Legend has it that La Flor, a beautiful restaurant on a less-than-beautiful corner in Woodside, was meant to only offer coffee and pastries from the start. Chef Viko Ortega, master of the art of pastry, opened La Flor with this intention in mind. Fate took the reins and soon Ortega began serving Mexican-inspired culinary creations to eager patrons, many of whom had traveled from as far away as Manhattan (can you believe it?). The rest is history. La Flor has been reviewed and highly rated by all the important critics in the land, and yours truly joins the chorus of positivity in celebrating this unique establishment.
When you approach La Flor, the first thing you’ll notice are the gorgeous mosaics decorating the restaurant’s exterior. The echo of the charging 7 train urges you inside where you’ll find a minimally lit space and minimal decor, with the mosaics forming accents near the kitchen.
Unlike some places, La Flor is a very comfortable, casual environment. The staff are even willing to allow your party of two to sit at a table for four. Some may argue this is inefficient, but I say it reflects the level of hospitality deep-seated in La Flor’s approach to business.
The menu itself is a thing of beauty. It’s handmade and features the list of dishes in delicate handwriting. I’ve been to La Flor many times, and I have to say, anything you order will be some of the best food you’ve tried.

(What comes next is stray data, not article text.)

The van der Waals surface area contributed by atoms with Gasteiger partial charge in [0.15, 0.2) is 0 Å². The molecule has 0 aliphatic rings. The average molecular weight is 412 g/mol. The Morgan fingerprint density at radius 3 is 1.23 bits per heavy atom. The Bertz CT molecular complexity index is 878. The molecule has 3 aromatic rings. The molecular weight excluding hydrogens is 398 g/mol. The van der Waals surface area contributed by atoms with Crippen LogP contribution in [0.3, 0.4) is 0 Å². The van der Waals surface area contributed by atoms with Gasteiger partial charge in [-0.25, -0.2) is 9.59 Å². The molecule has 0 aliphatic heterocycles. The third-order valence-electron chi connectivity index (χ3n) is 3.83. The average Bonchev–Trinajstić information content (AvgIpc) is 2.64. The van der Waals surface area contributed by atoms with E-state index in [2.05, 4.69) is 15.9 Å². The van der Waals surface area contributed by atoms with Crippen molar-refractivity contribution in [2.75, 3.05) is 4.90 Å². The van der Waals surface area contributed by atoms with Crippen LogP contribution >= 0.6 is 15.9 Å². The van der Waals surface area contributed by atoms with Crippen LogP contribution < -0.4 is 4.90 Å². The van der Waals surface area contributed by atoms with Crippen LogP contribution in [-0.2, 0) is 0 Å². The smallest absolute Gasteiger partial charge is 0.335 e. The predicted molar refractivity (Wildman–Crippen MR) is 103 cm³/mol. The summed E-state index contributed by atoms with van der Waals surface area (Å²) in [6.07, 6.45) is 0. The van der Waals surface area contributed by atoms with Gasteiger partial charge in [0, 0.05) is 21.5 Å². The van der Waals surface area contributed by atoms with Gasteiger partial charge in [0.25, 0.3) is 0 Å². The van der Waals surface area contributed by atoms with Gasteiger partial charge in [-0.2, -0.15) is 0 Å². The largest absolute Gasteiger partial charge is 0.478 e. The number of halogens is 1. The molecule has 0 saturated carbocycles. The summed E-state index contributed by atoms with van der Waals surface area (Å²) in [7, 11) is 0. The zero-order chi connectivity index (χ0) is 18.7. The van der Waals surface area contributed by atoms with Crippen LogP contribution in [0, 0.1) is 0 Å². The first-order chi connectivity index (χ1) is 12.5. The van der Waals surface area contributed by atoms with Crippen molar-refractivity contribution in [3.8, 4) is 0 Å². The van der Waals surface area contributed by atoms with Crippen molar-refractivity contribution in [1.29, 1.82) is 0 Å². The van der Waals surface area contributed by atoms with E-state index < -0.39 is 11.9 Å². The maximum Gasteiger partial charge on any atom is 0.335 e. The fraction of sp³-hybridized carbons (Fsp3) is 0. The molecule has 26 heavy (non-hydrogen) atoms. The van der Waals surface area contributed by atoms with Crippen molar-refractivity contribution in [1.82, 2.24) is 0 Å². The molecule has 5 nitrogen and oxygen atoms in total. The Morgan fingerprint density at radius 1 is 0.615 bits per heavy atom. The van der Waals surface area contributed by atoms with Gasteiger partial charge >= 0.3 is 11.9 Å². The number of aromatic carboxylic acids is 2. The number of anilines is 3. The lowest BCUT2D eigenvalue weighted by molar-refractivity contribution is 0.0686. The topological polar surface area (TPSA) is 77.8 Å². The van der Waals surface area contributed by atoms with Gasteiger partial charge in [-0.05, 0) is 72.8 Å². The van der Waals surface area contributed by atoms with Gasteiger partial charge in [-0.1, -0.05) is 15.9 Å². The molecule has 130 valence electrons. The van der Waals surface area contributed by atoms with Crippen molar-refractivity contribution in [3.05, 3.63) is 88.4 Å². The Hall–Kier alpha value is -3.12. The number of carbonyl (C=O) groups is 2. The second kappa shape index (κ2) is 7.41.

Most recently (i.e. this morning), I stopped in for brunch. The helpful waitress handed us our menus and a list of specials. La Flor uses the same menu for every meal, so we turned to the very first page to find the breakfast and brunch options. My eyes were immediately drawn to the basket of housemade pastries listed at the top of the page. A true bang for your buck, this basket contains some of the most delicious pastries I’ve tried to date: chocolate chip brioche, tiny rolls, a selection of muffins, scones and more. I nibbled on just about every pastry and found them to be categorically superb. In particular, I enjoyed the lone berry scone. Reluctantly, I broke off a piece to share with MDP.
For my entree, I ordered the huevos Mexicana, while MDP opted for the roasted butternut squash frittata from the specials list.
Rife with jalapenos, tomatoes, onions and red peppers, the scrambled eggs sat upon a bed of beans and warmed tortillas. The eggs were perfectly cooked, with no dense or crisp parts to speak of. My only complaint is that I wish the tortillas were not underneath the rest of the food; you know how I love to make sandwiches. However, this is a small qualm in the grand scheme of this delightful breakfast.
MDP’s perfectly round frittata contained sweet potato and manchego cheese (my favorite), in addition to the butternut squash. It was a well-crafted dish, although MDP argued that the flavor of the butternut squash was not as pronounced as he may have liked.
The waitress offered us hot sauce. I expected her to bring over a bottle of Tabasco or another brand, but she surprised me. Instead, she put on the table two adorable dishes of sauces: one green (mild) and one red (hot). This detail demonstrates the thorough authenticity of La Flor.
I recommend you try this restaurant for brunch or dinner (the pasta dish on the menu is surprisingly good), but remember to stop at the ATM before you go. La Flor is cash only, which is probably its only drawback.
Oh, and if you’re looking for a landmark to help you remember where La Flor is found, see below.
53-02 Roosevelt Avenue (on the corner)
Take the 7 to 52nd Street. Walk to the very end of the platform (toward 53rd Street) and take the stairs. La Flor will be at the bottom of the steps.